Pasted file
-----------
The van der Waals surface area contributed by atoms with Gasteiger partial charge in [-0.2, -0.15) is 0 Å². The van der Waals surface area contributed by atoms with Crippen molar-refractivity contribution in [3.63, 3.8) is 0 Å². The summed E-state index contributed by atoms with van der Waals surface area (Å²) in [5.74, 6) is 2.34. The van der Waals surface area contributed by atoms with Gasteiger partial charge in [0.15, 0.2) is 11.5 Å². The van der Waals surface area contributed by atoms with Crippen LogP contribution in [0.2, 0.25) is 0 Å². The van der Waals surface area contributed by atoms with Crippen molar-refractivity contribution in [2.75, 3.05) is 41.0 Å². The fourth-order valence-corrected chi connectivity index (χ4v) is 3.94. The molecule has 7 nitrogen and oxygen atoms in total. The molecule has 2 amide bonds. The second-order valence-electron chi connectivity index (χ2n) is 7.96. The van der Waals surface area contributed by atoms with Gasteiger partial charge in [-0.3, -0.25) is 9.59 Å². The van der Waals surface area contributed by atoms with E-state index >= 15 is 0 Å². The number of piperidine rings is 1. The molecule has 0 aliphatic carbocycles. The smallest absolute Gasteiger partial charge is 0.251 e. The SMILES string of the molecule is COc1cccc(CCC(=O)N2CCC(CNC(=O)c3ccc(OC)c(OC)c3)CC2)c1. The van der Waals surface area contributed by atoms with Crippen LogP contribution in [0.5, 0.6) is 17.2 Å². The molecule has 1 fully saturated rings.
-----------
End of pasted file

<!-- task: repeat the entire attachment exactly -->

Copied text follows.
The van der Waals surface area contributed by atoms with Gasteiger partial charge in [-0.2, -0.15) is 0 Å². The van der Waals surface area contributed by atoms with Crippen molar-refractivity contribution in [3.63, 3.8) is 0 Å². The summed E-state index contributed by atoms with van der Waals surface area (Å²) in [5.74, 6) is 2.34. The van der Waals surface area contributed by atoms with Gasteiger partial charge in [0.15, 0.2) is 11.5 Å². The van der Waals surface area contributed by atoms with Crippen LogP contribution in [0.2, 0.25) is 0 Å². The van der Waals surface area contributed by atoms with Crippen molar-refractivity contribution in [2.75, 3.05) is 41.0 Å². The fourth-order valence-corrected chi connectivity index (χ4v) is 3.94. The molecule has 7 nitrogen and oxygen atoms in total. The molecule has 2 amide bonds. The second-order valence-electron chi connectivity index (χ2n) is 7.96. The van der Waals surface area contributed by atoms with Gasteiger partial charge in [-0.3, -0.25) is 9.59 Å². The van der Waals surface area contributed by atoms with E-state index >= 15 is 0 Å². The number of piperidine rings is 1. The molecule has 0 aliphatic carbocycles. The smallest absolute Gasteiger partial charge is 0.251 e. The SMILES string of the molecule is COc1cccc(CCC(=O)N2CCC(CNC(=O)c3ccc(OC)c(OC)c3)CC2)c1. The van der Waals surface area contributed by atoms with Crippen LogP contribution in [0.5, 0.6) is 17.2 Å². The molecule has 1 fully saturated rings.